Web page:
Wednesday, March 28, 2007

Ani Rotzeh Mechonit! (I want a car!)

Standing on the curb waiting for the number six, the future passengers peeked around the Jerusalem-stone lined edge of the corner building. Ears perk and twitch, listening for that distinctive diesel engine rev. A miracle of the human creation, the auditory system can learn to pick the exact frequency and volume of the groan of the double-long bus from two hundred yards. Between the mess of banging and honking in the urban jungle, the sound of freedom, or at least gradual forward movement, at last comes, as the bus roars around the corner and comes to a stop. The doors hiss open and the crowd floods in. Being the sucker American, I let the old ladies ahead, who promptly elbow me back out the door. I try to hand my ticket to the bus driver, but the five foot thick wall of sweating human flesh between us blocks me. As the doors hiss shut, again and again, trying to compress my square peg of a body into the round hole of a bus, I reach a decision. It’s time to buy a car.

It wasn’t an easy decision. I’m watching the economy grow, massive new public works projects go up in the city, and better electronics fill the stores, but I will always associate life in Israel with poverty. It stems from my time in Be’er Sheva, when I lived in a working class neighborhood on a paltry research stipend. I remember the feeling of knowing that the food I had in the house wouldn’t be enough to last the week. I remember the woman who slept in her car under my bedroom window, the stray dogs, and the slums. I remember buying a bag of potatoes and then taking ketchup packets from burger king to make dinner for a week. I really didn’t mind so much, since the Talmud tells us that three things are bought with hardship: Torah, Olam Hab’ah (the next world,) and Eretz Yisrael.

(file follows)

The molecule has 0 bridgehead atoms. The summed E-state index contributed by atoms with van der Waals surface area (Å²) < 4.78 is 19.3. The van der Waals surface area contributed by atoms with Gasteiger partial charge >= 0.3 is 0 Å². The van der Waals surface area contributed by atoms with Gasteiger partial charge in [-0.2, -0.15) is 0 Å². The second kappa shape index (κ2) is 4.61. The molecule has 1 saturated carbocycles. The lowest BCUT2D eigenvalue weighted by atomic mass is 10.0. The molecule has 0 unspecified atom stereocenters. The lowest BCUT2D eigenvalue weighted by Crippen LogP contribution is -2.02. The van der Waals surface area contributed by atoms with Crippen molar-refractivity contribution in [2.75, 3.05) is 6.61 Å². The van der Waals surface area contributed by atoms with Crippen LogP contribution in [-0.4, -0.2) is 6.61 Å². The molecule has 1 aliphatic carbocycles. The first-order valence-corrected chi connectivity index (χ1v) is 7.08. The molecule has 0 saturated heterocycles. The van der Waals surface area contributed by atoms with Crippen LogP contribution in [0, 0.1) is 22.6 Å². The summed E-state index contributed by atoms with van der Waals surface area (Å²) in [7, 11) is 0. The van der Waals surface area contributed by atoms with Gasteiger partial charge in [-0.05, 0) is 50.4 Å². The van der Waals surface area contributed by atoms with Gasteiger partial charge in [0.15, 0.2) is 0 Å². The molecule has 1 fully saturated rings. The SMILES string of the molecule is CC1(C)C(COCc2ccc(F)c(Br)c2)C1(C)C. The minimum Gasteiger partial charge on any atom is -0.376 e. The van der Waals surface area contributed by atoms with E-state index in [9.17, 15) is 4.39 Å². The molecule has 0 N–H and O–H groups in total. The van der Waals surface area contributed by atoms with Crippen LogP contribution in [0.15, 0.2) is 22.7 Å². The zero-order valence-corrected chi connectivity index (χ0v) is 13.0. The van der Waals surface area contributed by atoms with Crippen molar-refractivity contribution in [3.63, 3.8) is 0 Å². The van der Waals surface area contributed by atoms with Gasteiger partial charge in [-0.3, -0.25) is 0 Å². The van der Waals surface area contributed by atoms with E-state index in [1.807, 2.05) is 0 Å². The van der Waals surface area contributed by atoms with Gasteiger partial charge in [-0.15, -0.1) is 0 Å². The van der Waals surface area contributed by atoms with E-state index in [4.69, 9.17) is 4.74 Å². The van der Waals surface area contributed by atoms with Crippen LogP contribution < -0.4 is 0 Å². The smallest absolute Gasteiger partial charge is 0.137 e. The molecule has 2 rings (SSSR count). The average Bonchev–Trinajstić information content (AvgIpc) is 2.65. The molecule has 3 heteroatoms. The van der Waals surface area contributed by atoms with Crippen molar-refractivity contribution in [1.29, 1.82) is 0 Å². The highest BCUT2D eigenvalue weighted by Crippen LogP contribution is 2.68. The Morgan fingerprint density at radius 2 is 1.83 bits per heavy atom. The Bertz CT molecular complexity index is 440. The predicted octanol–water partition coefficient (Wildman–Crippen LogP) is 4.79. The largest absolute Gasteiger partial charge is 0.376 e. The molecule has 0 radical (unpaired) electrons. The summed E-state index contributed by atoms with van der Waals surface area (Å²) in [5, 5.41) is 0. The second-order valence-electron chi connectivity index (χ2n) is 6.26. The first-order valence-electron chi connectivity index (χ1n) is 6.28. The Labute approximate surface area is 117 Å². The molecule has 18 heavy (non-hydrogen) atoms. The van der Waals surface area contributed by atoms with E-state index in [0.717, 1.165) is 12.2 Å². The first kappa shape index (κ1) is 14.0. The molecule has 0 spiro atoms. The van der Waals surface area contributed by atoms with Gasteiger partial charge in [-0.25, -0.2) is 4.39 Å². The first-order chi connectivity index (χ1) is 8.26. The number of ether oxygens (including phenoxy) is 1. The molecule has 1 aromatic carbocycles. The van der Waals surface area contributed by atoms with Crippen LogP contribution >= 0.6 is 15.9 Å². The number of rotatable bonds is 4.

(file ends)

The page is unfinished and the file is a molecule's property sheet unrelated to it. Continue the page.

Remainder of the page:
It makes a car seem, well, haughty, like I’m cheating the system. After all, I don’t have army or reserve duty, I don’t have many problems with the language though I’m far from fluent, and I came with a great job already in the bag, so where’s the suffering? Not that I’m volunteering, it was just expected.

The fact is, I’m spending an hour each way on the bus to get downtown. That’s two hours to get to yeshivah and back, four if I want to go back into town later for a shidduch. Speaking of shidduchim, “I’ll pick you up in a fully-functional motor vehicle,” sounds a lot better than “I’ll pick you up on the number six.” So I thought I would buy a used car, like the old, unpretentious rust rocket I used to drive in Walnut Creek. But cars in Israel have a very high resale value, and I have immigrant benefits which reduce the taxes on cars from the astronomic 77% down to the merely stratospheric 50%. (Don’t quote me on those numbers. They could be higher) The discount makes it cheaper for me to buy something brand new.

And so the next aliyah phase begins. I’ve already started the process of transferring my California license over to Israeli, first by going to the driving school, then the eye doctor, then getting my physical, then going to the licensing office, then going back after they sent me home with the wrong papers. Next come lessons, the test, and the car purchase. It’s a major pain, but the freedom of the open road beckons!

No comments: